Immigration of children adopted by US citizens from abroad

A lot of people have heard of celebrities adopting babies from abroad. US citizens can adopt foreign born children and bring them to the US as immigrants. However, the process is complex, and the procedures are strict. For instance, not all children may be adopted from abroad by US citizens. Only children who are “orphans” may be adopted from abroad.


Who is considered an “orphan” under US immigration laws?

Minor children who are suitable for adoption and immigration as “orphans” when:

  • They have not yet reached their 16th birthday;
  • Their parents have died; or
  • Their parents have disappeared; or
  • Their parents abandoned or deserted them; or
  • They have been separated from their parents; or
  • Their surviving parent is unable to care for the child and has irrevocably released the child both for adoption and for emigration.
  • The country of origin of the child must permit adoptions by foreign nationals


How can orphans adopted by US citizens from abroad immigrate to the United States?

US citizens can petition for their adopted orphan children to immigrate as lawful permanent residents by filing a Petition to Classify an Orphan as an Immediate Relative (Form I-600).  This is often referred to as the Orphan Process. While this process is still available, it is reserved for orphan children from countries that are not signatories to the Hague Adoption Convention which has been in force since 2008.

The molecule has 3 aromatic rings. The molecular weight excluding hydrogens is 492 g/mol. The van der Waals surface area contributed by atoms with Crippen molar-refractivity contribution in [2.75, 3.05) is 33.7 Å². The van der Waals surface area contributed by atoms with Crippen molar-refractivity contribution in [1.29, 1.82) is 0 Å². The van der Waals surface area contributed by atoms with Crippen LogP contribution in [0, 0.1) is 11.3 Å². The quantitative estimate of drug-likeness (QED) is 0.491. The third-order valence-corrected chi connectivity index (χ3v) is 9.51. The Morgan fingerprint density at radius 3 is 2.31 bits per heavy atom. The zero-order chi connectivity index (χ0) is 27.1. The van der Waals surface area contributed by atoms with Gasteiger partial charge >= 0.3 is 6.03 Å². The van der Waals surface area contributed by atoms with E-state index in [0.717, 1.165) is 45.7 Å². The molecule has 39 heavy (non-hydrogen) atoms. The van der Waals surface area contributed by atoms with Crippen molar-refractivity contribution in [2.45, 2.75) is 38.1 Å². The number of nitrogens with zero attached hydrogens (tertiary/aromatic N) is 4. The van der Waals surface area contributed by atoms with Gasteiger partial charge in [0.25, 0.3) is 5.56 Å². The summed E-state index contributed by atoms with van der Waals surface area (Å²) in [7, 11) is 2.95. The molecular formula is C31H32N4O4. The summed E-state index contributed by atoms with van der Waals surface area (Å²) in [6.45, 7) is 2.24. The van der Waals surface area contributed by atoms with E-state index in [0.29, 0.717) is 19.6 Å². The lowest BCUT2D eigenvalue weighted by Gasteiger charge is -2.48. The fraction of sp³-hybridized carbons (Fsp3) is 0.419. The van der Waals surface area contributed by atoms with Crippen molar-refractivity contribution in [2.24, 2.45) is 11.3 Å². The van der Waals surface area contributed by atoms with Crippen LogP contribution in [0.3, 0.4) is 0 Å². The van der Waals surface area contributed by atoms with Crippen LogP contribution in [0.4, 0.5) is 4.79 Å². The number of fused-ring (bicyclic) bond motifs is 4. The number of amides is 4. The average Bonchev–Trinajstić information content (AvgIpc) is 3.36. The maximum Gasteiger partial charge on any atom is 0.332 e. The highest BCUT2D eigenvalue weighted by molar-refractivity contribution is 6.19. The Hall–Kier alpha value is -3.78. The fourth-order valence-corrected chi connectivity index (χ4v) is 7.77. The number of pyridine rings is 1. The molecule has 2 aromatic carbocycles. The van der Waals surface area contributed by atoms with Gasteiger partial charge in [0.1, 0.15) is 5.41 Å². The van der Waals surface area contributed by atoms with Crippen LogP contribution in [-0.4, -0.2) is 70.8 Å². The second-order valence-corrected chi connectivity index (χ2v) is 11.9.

The Hague Adoption Convention is an international treaty that safeguards adopted children, birth parents and adoptive parents undergoing intercountry adoptions. The Hague Adoption Convention also seeks to stem human trafficking of minor children in the guise of adoption. If the adoptive child comes from a country that is a party to the Hague Adoption Convention, the adoptive parents will need to go through the Intercountry Adoption Process instead of the Orphan Process.


What is the Orphan Process?